______________

    Which is why Brigid said (bolding added by me): "Add just a dash of lighter fluid to a few of the briquettes. Do not soak them with it, the newspaper and the chimney will do the work.

    Now step back and wait several minutes. Fire Marshall Bill says so. You don't want vapors on you or in the immediate area when you light it off.

    After a few minutes have gone by, light the paper, stepping immediately away, and wait for combustion."

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  8. I made my chimney out of a coffee can, just cut both ends off and away you go. :D

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  9. Wow...those burgers sound delicious, although I, too, have never considered molasses. I'll have to give that a try.

    That being said, I have a couple of thoughts for you.

    First, I can't imagine winter without my grills (I have both types). I view snow as a personal challenge, nay affront, and have been known to shovel a path to the grill mid-blizzard for a good steak or burger. Smoked brisket in mid-February? Yep, been there, done that, can't be beat. This MUST include a beer in hand to appease the Gods of Grilling (bourbon is an appropriate substitute at temps below 20F).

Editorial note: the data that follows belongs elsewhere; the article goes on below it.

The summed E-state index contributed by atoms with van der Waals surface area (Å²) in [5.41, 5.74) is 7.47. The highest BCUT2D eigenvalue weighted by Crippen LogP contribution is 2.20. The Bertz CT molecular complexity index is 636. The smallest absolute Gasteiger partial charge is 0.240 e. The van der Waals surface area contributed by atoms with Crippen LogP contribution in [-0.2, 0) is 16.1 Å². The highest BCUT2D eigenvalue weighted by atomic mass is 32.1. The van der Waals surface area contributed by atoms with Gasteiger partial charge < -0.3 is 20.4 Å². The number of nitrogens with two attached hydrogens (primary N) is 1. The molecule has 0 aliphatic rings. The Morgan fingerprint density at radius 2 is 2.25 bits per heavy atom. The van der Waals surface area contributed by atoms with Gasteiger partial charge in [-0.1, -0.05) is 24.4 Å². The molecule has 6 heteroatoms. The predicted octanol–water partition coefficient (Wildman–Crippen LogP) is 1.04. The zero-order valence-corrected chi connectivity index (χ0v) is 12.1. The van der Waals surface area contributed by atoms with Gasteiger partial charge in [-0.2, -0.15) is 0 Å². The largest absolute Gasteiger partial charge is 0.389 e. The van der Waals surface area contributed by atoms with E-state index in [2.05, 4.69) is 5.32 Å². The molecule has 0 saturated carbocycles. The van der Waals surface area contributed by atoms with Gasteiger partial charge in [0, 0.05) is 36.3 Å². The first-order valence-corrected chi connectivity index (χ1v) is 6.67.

Second, if you're looking for a little boost for your chimney starter, try an "Eastern Shore Firebomb", which, instead of newspaper, is paper towel that's had a bit of veggie oil added to it. The oil slows down the burn, and the paper towels burn more completely than newspaper.

    Your description of the round engine starting? Yeah, that's a perfect description of me getting started...every bloody morning!

    Thanks for sharing, and...

    Cheers from Maryland's Eastern Shore!
    Andy

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  10. Wine.
    My Dad used to work on the NY,NH & H RR.
    Met one of the chefs from the Waldorf Astoria.
    He suggested making the burgers concave on both sides. Then as it slowly cooked, pouring red wine in the dished sides.
    YUM!

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  11. Old NFO - yes indeed.

    Rev Paul - ha!

    Greg - Mr. B. puts molasses in his baked beans and they are the best on the planet, so I tried it in the burgers It worked.

    B -That's why I put the Fire Marshall Bill warning in there to use just a few drops of lighter fluid than let the air clear first. Good advice.

    JaneofVirginia - The Tequila Lime slaw is great on a spicy burger. Mix 1/4 cup mayo, a Tablespoon of finely diced green or white onion, 1 and a half Tablespoons of Tequila and 1 Tablespoon of lime juice, a pound of cabbage and several cracks of black pepper with a pinch or two of salt.

    John Peddie - That is SO true! I've seen an absolute lake under a Convair that had a bad rebreather tube.

    tjorge - so true.

    PPPP - I'm sure he saw that, he was just giving an extra caution for those that might skim over it and not read the whole post

    Larry - we've done that as well.
    Andy - your house sounds like a fun place to be in the winter. I've had friends do the newspaper trick and you're right, it works great.

    armedlaughing - I am SO going to try that.